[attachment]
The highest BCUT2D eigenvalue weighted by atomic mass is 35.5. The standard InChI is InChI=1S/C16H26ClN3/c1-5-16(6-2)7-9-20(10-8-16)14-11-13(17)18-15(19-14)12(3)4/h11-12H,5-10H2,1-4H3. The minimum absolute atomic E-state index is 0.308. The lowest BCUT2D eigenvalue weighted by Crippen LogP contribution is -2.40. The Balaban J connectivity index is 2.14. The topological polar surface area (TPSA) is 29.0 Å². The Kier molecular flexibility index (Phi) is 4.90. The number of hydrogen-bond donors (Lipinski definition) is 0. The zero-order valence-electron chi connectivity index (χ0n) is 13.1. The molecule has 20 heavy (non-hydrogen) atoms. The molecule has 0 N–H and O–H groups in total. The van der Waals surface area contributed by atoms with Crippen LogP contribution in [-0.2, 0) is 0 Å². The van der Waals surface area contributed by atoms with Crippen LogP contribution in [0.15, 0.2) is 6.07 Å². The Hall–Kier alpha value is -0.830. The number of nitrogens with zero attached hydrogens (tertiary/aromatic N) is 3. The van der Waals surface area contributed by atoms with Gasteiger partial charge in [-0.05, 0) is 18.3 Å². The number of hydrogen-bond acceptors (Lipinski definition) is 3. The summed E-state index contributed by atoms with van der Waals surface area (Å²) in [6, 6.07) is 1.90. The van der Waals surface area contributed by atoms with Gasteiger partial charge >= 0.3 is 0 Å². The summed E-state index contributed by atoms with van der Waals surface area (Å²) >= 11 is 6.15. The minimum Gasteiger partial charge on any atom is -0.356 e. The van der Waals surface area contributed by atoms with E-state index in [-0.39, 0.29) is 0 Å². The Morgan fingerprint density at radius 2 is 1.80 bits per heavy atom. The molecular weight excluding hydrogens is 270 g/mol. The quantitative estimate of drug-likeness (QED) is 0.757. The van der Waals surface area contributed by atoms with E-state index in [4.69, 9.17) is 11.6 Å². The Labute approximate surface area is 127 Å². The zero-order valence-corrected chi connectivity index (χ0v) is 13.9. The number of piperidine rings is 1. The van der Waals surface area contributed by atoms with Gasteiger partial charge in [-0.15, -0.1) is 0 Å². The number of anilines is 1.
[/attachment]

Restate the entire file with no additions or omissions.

The highest BCUT2D eigenvalue weighted by atomic mass is 35.5. The standard InChI is InChI=1S/C16H26ClN3/c1-5-16(6-2)7-9-20(10-8-16)14-11-13(17)18-15(19-14)12(3)4/h11-12H,5-10H2,1-4H3. The minimum absolute atomic E-state index is 0.308. The lowest BCUT2D eigenvalue weighted by Crippen LogP contribution is -2.40. The Balaban J connectivity index is 2.14. The topological polar surface area (TPSA) is 29.0 Å². The Kier molecular flexibility index (Phi) is 4.90. The number of hydrogen-bond donors (Lipinski definition) is 0. The zero-order valence-electron chi connectivity index (χ0n) is 13.1. The molecule has 20 heavy (non-hydrogen) atoms. The molecule has 0 N–H and O–H groups in total. The van der Waals surface area contributed by atoms with Crippen LogP contribution in [-0.2, 0) is 0 Å². The van der Waals surface area contributed by atoms with Crippen LogP contribution in [0.15, 0.2) is 6.07 Å². The Hall–Kier alpha value is -0.830. The number of nitrogens with zero attached hydrogens (tertiary/aromatic N) is 3. The van der Waals surface area contributed by atoms with Gasteiger partial charge in [-0.05, 0) is 18.3 Å². The number of hydrogen-bond acceptors (Lipinski definition) is 3. The summed E-state index contributed by atoms with van der Waals surface area (Å²) in [6, 6.07) is 1.90. The van der Waals surface area contributed by atoms with Gasteiger partial charge >= 0.3 is 0 Å². The summed E-state index contributed by atoms with van der Waals surface area (Å²) >= 11 is 6.15. The minimum Gasteiger partial charge on any atom is -0.356 e. The van der Waals surface area contributed by atoms with E-state index in [-0.39, 0.29) is 0 Å². The Morgan fingerprint density at radius 2 is 1.80 bits per heavy atom. The molecular weight excluding hydrogens is 270 g/mol. The quantitative estimate of drug-likeness (QED) is 0.757. The van der Waals surface area contributed by atoms with E-state index in [4.69, 9.17) is 11.6 Å². The Labute approximate surface area is 127 Å². The zero-order valence-corrected chi connectivity index (χ0v) is 13.9. The number of piperidine rings is 1. The van der Waals surface area contributed by atoms with Gasteiger partial charge in [-0.15, -0.1) is 0 Å². The number of anilines is 1.